On this day last year, the awaited final episode to Studio MAPPA’s anime adaptation of Banana Fish aired. Some viewers had dreaded it ever since the anime’s announcement, some learned along the way and joined them, and some watched it unfold without spoilers. They dreaded it not because they’d be left with no more episodes to watch, but because of the nature of the ending.
The rest of this post contains spoilers for Banana Fish and brief discussion of child sex abuse.
Banana Fish the manga is (in)famous for the numerous major character deaths, including protagonist Ash Lynx. Studio MAPPA tracked whether characters live or die episode to episode with a character relationship chart on the official website. For every character that dies, they changed their portrait to grayscale. For those who knew what was coming, it was only a matter of time until Ash’s picture would be grayed out. In the final episode of anime, as per the original manga ending by Akimi Yoshida, Ash bleeds out sitting at a table in the New York Public Library as he reads a handwritten letter from Eiji. Though Eiji returns to Japan by plane, he assures Ash they will meet again someday. Eiji’s words comfort him as he succumbs to his wound, resting his head on the table with a smile.
There’s much to unpack from Ash being dead. How literary allusions foreshadow his fate, how he resigns himself to death after a lifetime of resilience, how it all could have been avoided through communication, how it closes the door to recovery from trauma. For many people, including myself, it feels unfair if not cruel to kill off Ash. It hurts to cut down a child sexual abuse survivor in particular, as if such people have no future. It leaves Eiji, the love of his life, behind without a future together as well.
However, Studio MAPPA never adapted the bonus story “Garden of Life” written by Akimi Yoshida. She created the epilogue partially to confirm Ash’s death, showing how it impacts other characters years later in life. For some fans, lack of “Garden of Life” in the anime’s universe leaves Ash’s fate open to interpretation. We’re left with Ash “asleep” in the library. Personally, I would need more from the anime than a recreation of the final chapter to believe Ash survives. If they could update the setting, they could change the story as well.
In preparation for watching Ash’s death the day the episode aired, I invited friends over and cooked Ash’s favorite foods–shrimp and avocado salad, congee with bonito flakes, and hot dogs–to eat together. If I had to watch him die, I would have fun honoring him. It was still painful to watch. To lift our spirits afterward, we watched movies with gay characters who don’t die the rest of the day. Partway through a movie, I glanced at Twitter to read opinions from other Banana Fish fans on the ending and found something else.
Initially, Ash’s portrait in the official character relationship chart was indeed changed to gray scale. However, hours later it silently changed back to color. Days later, the line between Ash and Eiji darkened as well. I couldn’t believe it. As much as I like to indulge in alternate outcomes where Ash lives, I had resigned myself to the inevitable ending. I had nearly completed the stages of grief, then suddenly he was no longer “dead.” It felt as if preparing his favorite foods and reveling in happy endings were an unintentional ritual to bring him back to life. That day, I was celebratory. Ash Lynx is alive, just like I wished.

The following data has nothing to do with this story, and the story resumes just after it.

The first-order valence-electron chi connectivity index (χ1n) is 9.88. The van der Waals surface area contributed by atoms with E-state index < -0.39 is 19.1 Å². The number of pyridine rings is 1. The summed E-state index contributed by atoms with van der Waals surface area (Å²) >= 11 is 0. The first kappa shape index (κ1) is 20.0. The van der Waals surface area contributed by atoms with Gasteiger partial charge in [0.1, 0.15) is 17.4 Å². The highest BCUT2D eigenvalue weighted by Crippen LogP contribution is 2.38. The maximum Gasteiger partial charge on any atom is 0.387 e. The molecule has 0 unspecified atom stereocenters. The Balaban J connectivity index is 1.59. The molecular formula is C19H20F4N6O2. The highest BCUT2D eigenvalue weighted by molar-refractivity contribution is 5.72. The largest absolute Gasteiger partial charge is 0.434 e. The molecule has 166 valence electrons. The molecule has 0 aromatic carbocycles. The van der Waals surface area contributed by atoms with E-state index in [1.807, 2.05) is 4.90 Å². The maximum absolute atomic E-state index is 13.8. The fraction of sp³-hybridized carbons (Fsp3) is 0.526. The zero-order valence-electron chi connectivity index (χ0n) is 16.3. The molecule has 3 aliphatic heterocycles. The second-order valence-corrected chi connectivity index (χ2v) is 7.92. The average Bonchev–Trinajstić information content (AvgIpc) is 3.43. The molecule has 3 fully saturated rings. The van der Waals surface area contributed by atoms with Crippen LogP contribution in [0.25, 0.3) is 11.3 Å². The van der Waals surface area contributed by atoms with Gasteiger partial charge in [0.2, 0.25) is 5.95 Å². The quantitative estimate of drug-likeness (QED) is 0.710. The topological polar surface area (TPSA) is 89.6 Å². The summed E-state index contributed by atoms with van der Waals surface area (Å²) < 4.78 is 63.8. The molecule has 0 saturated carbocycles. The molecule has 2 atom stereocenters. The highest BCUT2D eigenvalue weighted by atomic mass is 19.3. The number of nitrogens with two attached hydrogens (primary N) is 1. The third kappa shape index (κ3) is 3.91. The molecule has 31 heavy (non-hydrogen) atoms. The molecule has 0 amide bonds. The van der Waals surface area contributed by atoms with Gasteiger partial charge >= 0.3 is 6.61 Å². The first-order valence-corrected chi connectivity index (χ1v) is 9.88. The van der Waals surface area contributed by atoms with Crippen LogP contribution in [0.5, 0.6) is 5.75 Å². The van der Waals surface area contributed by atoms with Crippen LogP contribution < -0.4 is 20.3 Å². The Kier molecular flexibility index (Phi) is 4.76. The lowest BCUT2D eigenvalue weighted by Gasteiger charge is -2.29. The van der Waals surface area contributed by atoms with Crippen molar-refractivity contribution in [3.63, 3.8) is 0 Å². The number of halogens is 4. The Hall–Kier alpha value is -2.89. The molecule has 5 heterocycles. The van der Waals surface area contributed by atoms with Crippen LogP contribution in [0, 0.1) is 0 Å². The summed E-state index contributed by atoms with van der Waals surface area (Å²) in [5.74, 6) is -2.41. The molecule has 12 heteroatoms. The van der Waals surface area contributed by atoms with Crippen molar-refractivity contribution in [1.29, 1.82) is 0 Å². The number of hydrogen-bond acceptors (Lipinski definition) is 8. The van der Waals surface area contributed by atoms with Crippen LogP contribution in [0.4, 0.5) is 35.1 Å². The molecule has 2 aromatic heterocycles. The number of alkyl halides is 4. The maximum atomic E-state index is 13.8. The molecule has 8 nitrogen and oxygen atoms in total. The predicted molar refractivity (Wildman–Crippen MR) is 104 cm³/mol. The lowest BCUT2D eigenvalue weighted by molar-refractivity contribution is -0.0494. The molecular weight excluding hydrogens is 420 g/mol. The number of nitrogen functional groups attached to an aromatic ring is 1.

As time goes on, my feelings have become more complicated. Yes, I prefer Ash Lynx being alive. He deserves it. All the official artwork released of him simply hanging out with Eiji, as if they’re living together carefree post-series, gives me warm fuzzies. On August 11th, Ash’s birthday, there was even a limited edition print from Blockpunk of Ash sitting in a windowsill beside Eiji. In “Garden of Light,” professional photographer Eiji displays a shot of Ash resting at a window in a gallery of his work. By recreating the iconic image with them together instead, it feels like the anime’s alternative to “Garden of Light.”
However, supplementary artwork where he lives isn’t the same as showing so in the anime itself. It results in a paradox of Ash Lynx simultaneously dead and alive. This way, Banana Fish gets to have its cake and eat it too. The anime remains faithful to the manga’s ending, as well as appeals to fans who wish for him to live. The limited print from Blockprint cost 50,000 yen for A2 size and 25,000 yen for A4 size. Of course artists deserve to be paid for their work, but it also feels like ransom for Ash’s fate: he only lives if you pay for their bonus material. Studio MAPPA had their chance to save Ash Lynx, no matter how the powers at be may have limited their adaptation, and they didn’t. If Akimi Yoshida always intended the manga to lead to death, the anime naturally should have differences prior to the finale to lead to survival. When I say Ash Lynx is alive, I don’t mean on behalf of the anime. I mean I’ll do as I always have and ignore the ending, for my own fun and well-being, because it’s true to my understanding and appreciation of Ash and Banana Fish. My time is better spent looking at how fans take matters into their own hands creating fanart and fanfiction of alternate endings than expecting anything from the anime. As cheesy as it sounds, he lives on in my heart more than in expensive art prints.
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2 thoughts on “12 Days of Anime: Ash Lynx is Dead, Long Live Ash Lynx”
His death haunts me to this day; it was unnecessarily cruel. Some say that he “found peace” in death, but Ash didn’t want to die; he wanted to find peace in “Gizumo” with Eiji. Obviously, it’s Yoshida’s right to end her story however she wants, but to kill off a 17 year old kid who experienced every type of horror we could think of, is just horrible.